YOUNG CHRISTIAN'S CURRICULUM

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Church History
 

In this class, we will learn how the church developed since the first century.

Let us go back to the time of the first century, and understand the challenges the church faced.

I. FIRST CENTURY

Communication was difficult as the roads were not paved. Personal visits were not easy and the letters were delivered by hand. Scriptures were being written. Lots of opposition.

Inspite of all this, the church multiplied and grew.

Notable third century activities are:
1. Beginning of Monasteries.
2. Church buildings - earliest known in 232AD in Dura Europos.

The early fourth century Christians faced a lot of persecution. All that changed after the conversion of the Roman Emperor Constantine. The Roman Emperor Constantine had a vision of the cross "in this emblem will you conquer", during his war. He won and believed in Jesus.

II. THE FOURTH CENTURY

Five Key Dates:

1. 305 -- Worst Persecution.
- During the 2nd Century it started to be illegal to act Christian.
- Once persecution stopped, they got softer in their commitment.

2. 313 -- Toleration.
- The Edict of Milan made it legal to be a Christian.

3. 325 -- Council of Nicea.
- Constantine presided over the council of Bishops (not a Christian)
- Church became more and more political.

4. 381 - Official Religion.
- Constantine decreed Christianity as the official religion of the Roman Empire.
- Had to be a Christian to hold public office (Simony = buying power/office)
- From 10% to 90% of the empire "Christians"

5. 400+ -- Chaos and Disorder.
- In the Empire as well in the church.
- Augustine's explanations of original sin to justify infant baptism,
- Other heresies including once saved/always saved, predestination, etc.

III. THE MIDDLE AGES

Characteristics:
1. No Bibles - Wycliff (14th century) translated Bible to English
2. Leadership Problem - Anyone could become a priest (compare to Jeroboam)
3. Misunderstanding of Salvation
4. Pride
- Latin became the official language (commoners didn't know it)
- Inquisitions - Spain in 1400s used force to deal with heretics (Muslims)
- Indulgences - What Luther protested, forgiveness through personal compensation
- Crusades - Jerusalem unable to dislodge Muslims
- The Protest movements squelched systematically
- [1054] Split of Eastern Orthodox (Greek speakers) centered in Constantinople
- Latin Vulgate translated about 300s
- The NT was written in Greek, translated into Latin (most significant).

IV. REFORMATION
- Reformation really returned to Augustine
- No free will, predestined to be saved, never can be lost, some predestined to hell
- Luther 1517 (Germany) Calvin - (Swiss/French speaking)
- Knox (Scotland) Zwingli - (Swiss/German speaking)
- Smith (England) 1611 founded Baptist church
- Counter Reformation - Catholic Church/Councils: Trent - Apocrypha accepted
- Henry VIII Episcopalian 1534 (against Luther)

Reformation didn't go far enough! Achievements:
1. Gave Bible to common man Printing Press
2. Backlash to Catholicism Counter Reformation
3. Education - people read Bible, learned to read, started universities to train people in Ministry (Harvard - 1634)

V. RESTORATION MOVEMENT
- Roman Catholics 500-1500AD; Reformation 1500-1800 Restoration 1800s
- 1690: church in Scotland called Church of Christ (elders, weekly communion, adult Bapt)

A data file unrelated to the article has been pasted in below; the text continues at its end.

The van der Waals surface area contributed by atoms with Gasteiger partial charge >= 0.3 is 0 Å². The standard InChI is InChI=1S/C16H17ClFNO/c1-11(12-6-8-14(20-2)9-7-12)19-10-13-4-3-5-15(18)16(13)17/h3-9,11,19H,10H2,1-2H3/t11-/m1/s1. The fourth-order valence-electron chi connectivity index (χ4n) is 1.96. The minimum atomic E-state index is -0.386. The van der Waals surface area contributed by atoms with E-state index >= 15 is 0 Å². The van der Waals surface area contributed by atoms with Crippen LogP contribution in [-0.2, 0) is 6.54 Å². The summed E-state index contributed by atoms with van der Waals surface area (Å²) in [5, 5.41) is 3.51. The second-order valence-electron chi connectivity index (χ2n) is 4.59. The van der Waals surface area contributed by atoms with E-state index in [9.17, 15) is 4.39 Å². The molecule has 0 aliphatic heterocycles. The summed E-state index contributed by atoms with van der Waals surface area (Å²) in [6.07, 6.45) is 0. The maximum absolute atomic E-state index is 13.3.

- Located in Auchtermuchty; still believed in predestination
- By early 1800s, many churches of Christ around British Isles
- Later they believed had to believe baptism was for forgiveness when you did it
- Alexander Campbell (born 1788) - Presbyterian background, Glasgow University, studied under John Locke who used logical steps in theological/philosophical reasoning.
- Came to US in early 19th century
- Church of Christ in US: Abner Jones, Barton Stone, Alex. Campbell fused groups together from many denominations (Baptists, Presb., Methodists, ) in a unity movement.
- People were into religious freedom, led to tremendous growth.
- 2nd half of 19th Century: fastest growing church in US
- Movement was primarily US (some in UK)
- Leaders of Restoration Movement tended to be writers (not evangelists)
- Ecumenical - whoever believes in Christ is a Christian
- Bickering as early as 1840s over Instrumental Music and Missionary Societies.
- US Churches: about 1.5 million by 1982
- Restoration got many people into the Bible!
- Many of our top leaders came from Church of Christ.
- Church of Christ mostly US
- Largest church: membership 3000, about 150 baptisms/year, little growth

VI. REALIZATION

1. 1967-1979 Commitment
- Total Commitment, prayer partners, soul talks, many church meetings
- College movements in dead churches
- 1975 Leadership to Philadelphia (King of Prussia)
- Many church splits

2. 1979-1987 Church Plantings
- Leadership realized that every person needed to be on board - became pulpit minister in Boston
- Always started new churches (except reconstructions into Crossroads churches)
- New Wine into New Wineskins

Broke Barriers:
1982 First Church Planting (Chicago); International (London)
1983 Largest City in US (NY)
1985 Apartheid (Johannesburg); Canada (Toronto)
1986 Language/Culture/3rd World (Bombay); Language (Paris)
1987 Reconstructions (Kingston)
1989 Seven Churches at once; 150 BT Leaders (LA, DC, Seattle, Bangkok, Manila, Honolulu, Miami)
1991 Communism/Moscow

3. 1987-1996 (present) Crystalization
A. Rejection by Church of Christ 1987 after we preached we were the Remnant
B. Renaming: ICC 1993
C. Regrouping: casting off the idea of Autonomy

- 1988 - 1989 World Sector Leaders Named
- Super Churches, Regionalization, Sectorization
- One City, One Church
- Outreach to the Poor - HOPE 1987
- Formation of the Media/Law Sector
- Establishment of Elderships
- Ministry Teaching (MTP)!!!